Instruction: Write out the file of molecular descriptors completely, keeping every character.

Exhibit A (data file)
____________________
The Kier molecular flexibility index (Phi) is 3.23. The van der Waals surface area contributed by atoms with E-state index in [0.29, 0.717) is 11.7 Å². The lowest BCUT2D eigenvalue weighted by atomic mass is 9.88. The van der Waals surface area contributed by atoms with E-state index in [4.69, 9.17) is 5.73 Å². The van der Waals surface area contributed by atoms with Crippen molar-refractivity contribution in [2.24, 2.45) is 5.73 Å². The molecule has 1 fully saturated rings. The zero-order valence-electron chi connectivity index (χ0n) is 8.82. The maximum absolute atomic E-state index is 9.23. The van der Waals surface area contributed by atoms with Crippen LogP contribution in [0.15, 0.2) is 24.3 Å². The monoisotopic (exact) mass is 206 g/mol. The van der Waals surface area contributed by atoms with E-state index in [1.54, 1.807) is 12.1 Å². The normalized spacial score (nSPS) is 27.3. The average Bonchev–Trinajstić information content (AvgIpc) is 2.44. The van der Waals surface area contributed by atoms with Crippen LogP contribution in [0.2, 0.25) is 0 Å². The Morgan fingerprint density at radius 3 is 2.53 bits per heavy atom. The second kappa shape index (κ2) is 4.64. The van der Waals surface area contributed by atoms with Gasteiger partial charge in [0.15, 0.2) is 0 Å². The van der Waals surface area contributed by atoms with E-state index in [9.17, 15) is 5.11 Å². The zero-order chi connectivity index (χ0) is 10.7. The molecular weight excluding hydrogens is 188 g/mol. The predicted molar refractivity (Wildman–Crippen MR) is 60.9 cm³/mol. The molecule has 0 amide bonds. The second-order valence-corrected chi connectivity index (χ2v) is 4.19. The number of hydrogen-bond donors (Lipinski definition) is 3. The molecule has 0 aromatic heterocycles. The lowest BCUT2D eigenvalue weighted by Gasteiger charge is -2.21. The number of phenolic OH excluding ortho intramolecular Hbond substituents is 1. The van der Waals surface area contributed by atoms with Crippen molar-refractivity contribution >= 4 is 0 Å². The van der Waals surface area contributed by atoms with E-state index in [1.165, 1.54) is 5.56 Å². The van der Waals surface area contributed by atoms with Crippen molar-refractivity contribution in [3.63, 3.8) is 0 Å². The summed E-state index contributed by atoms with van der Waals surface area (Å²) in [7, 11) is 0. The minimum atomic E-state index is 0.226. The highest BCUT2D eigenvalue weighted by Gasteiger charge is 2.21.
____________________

The Kier molecular flexibility index (Phi) is 3.23. The van der Waals surface area contributed by atoms with E-state index in [0.29, 0.717) is 11.7 Å². The lowest BCUT2D eigenvalue weighted by atomic mass is 9.88. The van der Waals surface area contributed by atoms with E-state index in [4.69, 9.17) is 5.73 Å². The van der Waals surface area contributed by atoms with Crippen molar-refractivity contribution in [2.24, 2.45) is 5.73 Å². The molecule has 1 fully saturated rings. The zero-order valence-electron chi connectivity index (χ0n) is 8.82. The maximum absolute atomic E-state index is 9.23. The van der Waals surface area contributed by atoms with Crippen LogP contribution in [0.15, 0.2) is 24.3 Å². The monoisotopic (exact) mass is 206 g/mol. The van der Waals surface area contributed by atoms with E-state index in [1.54, 1.807) is 12.1 Å². The normalized spacial score (nSPS) is 27.3. The average Bonchev–Trinajstić information content (AvgIpc) is 2.44. The van der Waals surface area contributed by atoms with Crippen LogP contribution in [0.2, 0.25) is 0 Å². The Morgan fingerprint density at radius 3 is 2.53 bits per heavy atom. The second kappa shape index (κ2) is 4.64. The van der Waals surface area contributed by atoms with Gasteiger partial charge in [0.15, 0.2) is 0 Å². The van der Waals surface area contributed by atoms with E-state index in [9.17, 15) is 5.11 Å². The zero-order chi connectivity index (χ0) is 10.7. The molecular weight excluding hydrogens is 188 g/mol. The predicted molar refractivity (Wildman–Crippen MR) is 60.9 cm³/mol. The molecule has 0 amide bonds. The second-order valence-corrected chi connectivity index (χ2v) is 4.19. The number of hydrogen-bond donors (Lipinski definition) is 3. The molecule has 0 aromatic heterocycles. The lowest BCUT2D eigenvalue weighted by Gasteiger charge is -2.21. The number of phenolic OH excluding ortho intramolecular Hbond substituents is 1. The van der Waals surface area contributed by atoms with Crippen molar-refractivity contribution >= 4 is 0 Å². The van der Waals surface area contributed by atoms with E-state index in [1.165, 1.54) is 5.56 Å². The van der Waals surface area contributed by atoms with Crippen molar-refractivity contribution in [3.63, 3.8) is 0 Å². The summed E-state index contributed by atoms with van der Waals surface area (Å²) in [7, 11) is 0. The minimum atomic E-state index is 0.226. The highest BCUT2D eigenvalue weighted by Gasteiger charge is 2.21.